Leaving Past Associations Behind

In an era where associations increasingly matter, some organizations undertook rebranding to distance themselves from negative aspects of the past. Chapters of the Audubon bird conservation network this year began to distance themselves from namesake John James Audubon, a known slaveholder and anti-abolitionist. Likewise, a Brooklyn nonprofit dropped the word "foundation," as it felt the term appeared old and controlling.

Akin to ripping off a Band-Aid, these changes can seem insurmountable at the time, but the healing takes place quickly and often leaves no scars.

No Time For Jokes

April Fool’s Day is the time companies like IHOP and Volkswagen announced fictitious rebrands hoping to attract attention, often with unintended consequences. Oscar Mayer this year played a trick on customers by retitling its hot-dog-shaped traveling Wienermobile as the “Frankmobile” to refocus attention on its all-beef franks. But just four months later, the name was reverted to Wienermobile, conveniently after the end of the major summer hot dog selling season.

False rebrandings like this do not positively help the rebranding strategy as a brand-led business transformation and are best avoided. While they may draw initial headlines, the social media criticism leaves a lot of cleanup.

Rebranding Boomerangs

Speaking of reverting to original names, a series of "rebranding boomerangs" showed companies that retraced their steps, signaling a willingness to adapt—again.

  • Online news source Insider suddenly ditched its attempt at being a generalist news hub and reverted to the name Business Insider. A leadership change triggered the business strategy to return to its roots as opposed to trying to be all things to all people.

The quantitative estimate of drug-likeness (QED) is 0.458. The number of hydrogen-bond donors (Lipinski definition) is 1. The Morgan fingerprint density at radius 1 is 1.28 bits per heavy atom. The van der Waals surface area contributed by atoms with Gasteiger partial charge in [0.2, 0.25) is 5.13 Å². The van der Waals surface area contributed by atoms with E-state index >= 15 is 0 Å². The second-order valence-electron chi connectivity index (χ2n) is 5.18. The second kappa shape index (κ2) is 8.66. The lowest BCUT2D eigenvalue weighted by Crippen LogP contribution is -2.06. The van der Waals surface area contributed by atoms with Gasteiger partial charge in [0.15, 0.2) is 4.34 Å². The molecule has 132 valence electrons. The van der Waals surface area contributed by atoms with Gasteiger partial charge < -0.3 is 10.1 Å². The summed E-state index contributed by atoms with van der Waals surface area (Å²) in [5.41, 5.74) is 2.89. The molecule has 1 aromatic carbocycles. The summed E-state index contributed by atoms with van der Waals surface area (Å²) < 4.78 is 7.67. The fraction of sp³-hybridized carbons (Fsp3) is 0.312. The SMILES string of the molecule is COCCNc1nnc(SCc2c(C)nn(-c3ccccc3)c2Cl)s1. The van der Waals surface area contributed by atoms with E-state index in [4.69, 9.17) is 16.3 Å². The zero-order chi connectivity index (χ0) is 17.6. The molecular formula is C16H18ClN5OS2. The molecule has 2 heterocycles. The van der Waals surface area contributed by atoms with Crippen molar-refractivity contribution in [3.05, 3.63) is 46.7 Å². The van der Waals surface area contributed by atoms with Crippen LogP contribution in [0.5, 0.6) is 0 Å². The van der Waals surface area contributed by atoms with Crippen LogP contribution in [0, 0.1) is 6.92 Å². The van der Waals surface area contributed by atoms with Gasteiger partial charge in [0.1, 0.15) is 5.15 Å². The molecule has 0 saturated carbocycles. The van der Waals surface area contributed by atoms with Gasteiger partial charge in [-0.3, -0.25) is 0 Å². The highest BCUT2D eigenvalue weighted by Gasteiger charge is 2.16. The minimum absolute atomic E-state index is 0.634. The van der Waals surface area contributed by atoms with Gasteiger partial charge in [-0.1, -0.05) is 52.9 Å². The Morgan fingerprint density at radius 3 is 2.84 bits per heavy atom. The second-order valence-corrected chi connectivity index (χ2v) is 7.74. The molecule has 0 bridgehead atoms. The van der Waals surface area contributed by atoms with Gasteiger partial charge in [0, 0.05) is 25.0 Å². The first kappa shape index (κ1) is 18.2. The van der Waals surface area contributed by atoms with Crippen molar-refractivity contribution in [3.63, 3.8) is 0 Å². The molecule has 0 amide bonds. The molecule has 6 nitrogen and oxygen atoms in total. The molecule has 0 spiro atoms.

• After PR firm Hill+Knowlton merged with Public Strategies, it rebranded to Hill+Knowlton Strategies. But this year it dropped "Strategies" and returned to its original name after learning the brand equity and value for stakeholders lies in the firm's history, which is nearly 100 years strong.

  • Impact Wrestling announced it is returning to its iconic TNA Wrestling name. After several name changes since its launch in 2002 as NWA: TNA, President Scott D'Amore declared: "We still hear the 'TNA' chants wherever we go. Fans have longed for TNA Wrestling, so that's what we're bringing back in 2024: TNA Wrestling, we're back!" It seems fans were vocal about wanting the wrestling equivalent of a throwback jersey.

The boomerang trend signals that one needs to be cautious about getting too far over one's skis during an original rebranding and must work hard to ensure that stakeholders evolve along with the new name and business direction.

As we anticipate the dynamic landscape of rebranding in 2024, these diverse narratives from 2023 will undoubtedly shape the future strategies of companies navigating the intricate terrain of brand-led business transformation.